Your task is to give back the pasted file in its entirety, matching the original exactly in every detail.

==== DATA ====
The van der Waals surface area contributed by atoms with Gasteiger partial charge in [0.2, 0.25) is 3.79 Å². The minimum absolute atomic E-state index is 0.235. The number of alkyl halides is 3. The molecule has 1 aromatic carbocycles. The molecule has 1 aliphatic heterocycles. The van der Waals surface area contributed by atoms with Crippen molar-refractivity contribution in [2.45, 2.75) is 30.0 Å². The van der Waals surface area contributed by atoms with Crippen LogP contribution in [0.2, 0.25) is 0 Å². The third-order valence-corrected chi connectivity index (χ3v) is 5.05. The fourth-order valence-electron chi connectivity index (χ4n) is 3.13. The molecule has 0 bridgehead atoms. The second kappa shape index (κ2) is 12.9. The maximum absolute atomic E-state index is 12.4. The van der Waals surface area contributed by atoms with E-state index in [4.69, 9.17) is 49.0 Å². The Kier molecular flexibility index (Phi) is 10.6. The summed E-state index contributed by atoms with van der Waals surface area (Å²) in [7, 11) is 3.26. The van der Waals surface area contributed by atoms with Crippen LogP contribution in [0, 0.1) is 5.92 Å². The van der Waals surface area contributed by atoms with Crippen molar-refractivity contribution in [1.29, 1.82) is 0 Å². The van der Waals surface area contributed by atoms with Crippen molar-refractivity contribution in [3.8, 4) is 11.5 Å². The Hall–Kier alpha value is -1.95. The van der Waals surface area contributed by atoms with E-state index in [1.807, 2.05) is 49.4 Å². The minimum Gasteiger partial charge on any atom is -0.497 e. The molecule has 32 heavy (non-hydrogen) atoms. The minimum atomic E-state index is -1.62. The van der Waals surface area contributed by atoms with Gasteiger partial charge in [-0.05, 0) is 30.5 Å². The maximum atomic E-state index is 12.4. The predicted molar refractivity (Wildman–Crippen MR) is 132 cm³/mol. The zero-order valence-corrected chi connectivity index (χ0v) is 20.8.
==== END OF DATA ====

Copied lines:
The van der Waals surface area contributed by atoms with Gasteiger partial charge in [0.2, 0.25) is 3.79 Å². The minimum absolute atomic E-state index is 0.235. The number of alkyl halides is 3. The molecule has 1 aromatic carbocycles. The molecule has 1 aliphatic heterocycles. The van der Waals surface area contributed by atoms with Crippen molar-refractivity contribution in [2.45, 2.75) is 30.0 Å². The van der Waals surface area contributed by atoms with Crippen LogP contribution in [0.2, 0.25) is 0 Å². The third-order valence-corrected chi connectivity index (χ3v) is 5.05. The fourth-order valence-electron chi connectivity index (χ4n) is 3.13. The molecule has 0 bridgehead atoms. The second kappa shape index (κ2) is 12.9. The maximum absolute atomic E-state index is 12.4. The van der Waals surface area contributed by atoms with E-state index in [4.69, 9.17) is 49.0 Å². The Kier molecular flexibility index (Phi) is 10.6. The summed E-state index contributed by atoms with van der Waals surface area (Å²) in [7, 11) is 3.26. The van der Waals surface area contributed by atoms with Crippen LogP contribution in [0, 0.1) is 5.92 Å². The van der Waals surface area contributed by atoms with Crippen molar-refractivity contribution in [1.29, 1.82) is 0 Å². The van der Waals surface area contributed by atoms with Crippen molar-refractivity contribution in [3.8, 4) is 11.5 Å². The Hall–Kier alpha value is -1.95. The van der Waals surface area contributed by atoms with E-state index in [1.807, 2.05) is 49.4 Å². The minimum Gasteiger partial charge on any atom is -0.497 e. The molecule has 32 heavy (non-hydrogen) atoms. The minimum atomic E-state index is -1.62. The van der Waals surface area contributed by atoms with Gasteiger partial charge in [-0.05, 0) is 30.5 Å². The maximum atomic E-state index is 12.4. The predicted molar refractivity (Wildman–Crippen MR) is 132 cm³/mol. The zero-order valence-corrected chi connectivity index (χ0v) is 20.8.